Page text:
Courtney Crumrin #10
Written by Ted Naifeh
Art by Ted Naifeh and Warren Wucinich
Published by Oni Press
Review by Lan Pitts
'Rama Rating: 9 out of 10
To be perfectly honest, I don't think a lot of Courtney Crumrin fans saw this one coming. After eleven years, Ted Naifeh finishes what he started with Courtney Crumrin and the Night Things and delicately puts it aside should he ever want to return. But for now, the end is here and it has a fitting end to this long journey.
The timeline is a bit askew as we don't find Courtney right after the events of the last issue, but right after her memory was wiped. The world is a bit different with the kids of no longer fearing her (though still bully her), but Courtney still tries to find solace knowing her Uncle Aloysius does not have much longer to live. Now there's something here that was hinted at a few issues back with Courtney's poetry. We finally see her power come into fruition and the effects change this world even more than I had anticipated. Naifeh leaves some bits pretty ambiguous, mainly the mysterious appearance of Courtney's now-brother, Wilberforce. The last few pages gives us scenarios being played out in this world, wrapping up characters' subplots and giving us somewhat happy endings. The soliloquy at the end is some of the deepest dialog the series has ever known and hits you hard.
With this being the finished piece to the Courtney Crumrin puzzle finally into play, I expected for Naifeh to rev the artistic engine and go for broke. Instead, we get more of the standard fair. It's not bad, per se, but coming off of some strong visuals earlier in the series, the art here just doesn't seem on par in comparison. Colorist Warren Wucinich fairs equally as well, adding light purples and deep grays giving the issue the proper mood. Near the end, it gets a bit repetitive and I would have liked to add some different shades here and there, giving the pages a bit more magic, but Wucinich still matches Naifeh's art style well.
The final pages with Courtney and the Crumrin clan leaving Hillsbourough hits all the right notes and is something you would want from a final issue of a story. The very last page especially with Aloysius' ghost looking on from his home. It's haunting, yet comforting at the same time. Should Naifeh ever want to return to this world, he could, but from the sound of things Courtney's story has been told, and what a story it was.
Seven Percent #1
Written by Jeremy Fiest
Art by Jarreau Wimberly
Lettering by Joe Sabino
Published by Red 5 Comics
Review by Brian Bannen
‘Rama Rating: 8 out of 10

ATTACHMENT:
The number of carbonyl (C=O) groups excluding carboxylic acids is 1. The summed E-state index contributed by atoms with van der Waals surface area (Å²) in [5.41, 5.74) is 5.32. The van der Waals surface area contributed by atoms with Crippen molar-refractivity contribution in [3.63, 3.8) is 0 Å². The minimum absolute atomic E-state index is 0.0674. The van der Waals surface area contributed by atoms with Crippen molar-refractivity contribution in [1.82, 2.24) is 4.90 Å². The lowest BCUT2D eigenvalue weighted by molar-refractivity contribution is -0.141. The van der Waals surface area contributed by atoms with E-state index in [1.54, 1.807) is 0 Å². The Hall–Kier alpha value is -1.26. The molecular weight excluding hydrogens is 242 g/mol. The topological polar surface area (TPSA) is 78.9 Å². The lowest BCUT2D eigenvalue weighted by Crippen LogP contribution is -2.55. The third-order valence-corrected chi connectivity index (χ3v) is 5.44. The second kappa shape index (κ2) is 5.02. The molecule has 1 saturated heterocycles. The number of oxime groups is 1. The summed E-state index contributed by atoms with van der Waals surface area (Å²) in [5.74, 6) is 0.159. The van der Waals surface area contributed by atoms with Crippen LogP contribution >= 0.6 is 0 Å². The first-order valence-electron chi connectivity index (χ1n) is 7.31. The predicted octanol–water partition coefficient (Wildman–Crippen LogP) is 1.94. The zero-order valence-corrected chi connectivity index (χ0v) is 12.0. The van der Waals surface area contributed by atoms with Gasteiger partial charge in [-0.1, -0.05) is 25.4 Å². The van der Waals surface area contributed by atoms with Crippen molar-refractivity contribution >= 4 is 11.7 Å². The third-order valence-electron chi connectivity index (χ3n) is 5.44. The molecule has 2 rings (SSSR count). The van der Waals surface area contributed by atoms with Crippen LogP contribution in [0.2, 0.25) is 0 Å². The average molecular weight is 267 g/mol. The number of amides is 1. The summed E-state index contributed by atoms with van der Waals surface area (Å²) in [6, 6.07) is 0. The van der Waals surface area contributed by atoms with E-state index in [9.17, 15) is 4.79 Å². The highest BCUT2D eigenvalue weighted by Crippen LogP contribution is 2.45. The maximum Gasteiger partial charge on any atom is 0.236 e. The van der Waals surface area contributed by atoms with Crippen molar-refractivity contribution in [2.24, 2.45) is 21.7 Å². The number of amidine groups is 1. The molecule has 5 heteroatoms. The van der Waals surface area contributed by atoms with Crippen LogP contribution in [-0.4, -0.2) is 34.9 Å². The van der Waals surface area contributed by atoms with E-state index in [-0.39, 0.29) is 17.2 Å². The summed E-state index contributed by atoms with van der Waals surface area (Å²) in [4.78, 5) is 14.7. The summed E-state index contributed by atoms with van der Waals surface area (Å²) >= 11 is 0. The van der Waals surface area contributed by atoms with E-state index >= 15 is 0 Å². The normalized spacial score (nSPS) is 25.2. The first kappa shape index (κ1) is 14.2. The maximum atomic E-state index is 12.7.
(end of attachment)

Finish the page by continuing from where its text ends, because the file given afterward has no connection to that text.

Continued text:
Released digitally by Red 5 Comics, Seven Percent is about the human potential to fully tap into the powers of the brain. The only problem is that the scientist who’s been working on this has only found a way to get people up to 93% capacity before they go nuts, hence the title of the comic.The comic also takes place in the future, 3499 to be exact. In reading Seven Percent, you’ll think of The Matrix, Star Wars, Blade Runner and a host of other stories that take place in apocalyptic, metaphysical or futuristic or settings. Despite this, however, Seven Percent feels very original and Jeremy Fiest makes sure to populate the book with interesting characters so that the focus is not on the world, but on the people within it. I was worried that the comic would be exposition heavy, but Fiest finds a way to catch readers up without bogging the story down. The inclusion of several likable and humanized characters makes the transition from reality to fantasy easy as well. While the story is narrated by a scientist, Fiest focuses more on a soldier named Lambert. Lambert is the archetype of the hero — rugged, confident, but also caring and grounded. The additional side kicks add the right touches of humor to break up the seriousness. Fiest also gives us some great action, basically dividing the comic in half so that the first part is the background and set up, and the second part is the excitement. Sparse dialogue contributes to this as well, making the comic a quick read. Jarreau Wimberly contributes to this with his detailed style which has a mixture of painted backgrounds and drawn characters. Imagine a Fiona Staples like set up, except Wimberly is less refined in his art. His style is more rough and gritty, but as equally detailed and original. The final panel is a great cliff hanger, and I’m definitely interested to see how the story plays out. At this point, tapping into the Sci-fi genre means you’re going to weave in and out of other stories, settings and characters. Seven Percent does this, but it also leaves an original impression at its conclusion. The story is intriguing and the art is engaging. I’m interested to see what happens when the other seven percent of the brain is accessed. Hopefully, other people will be as well.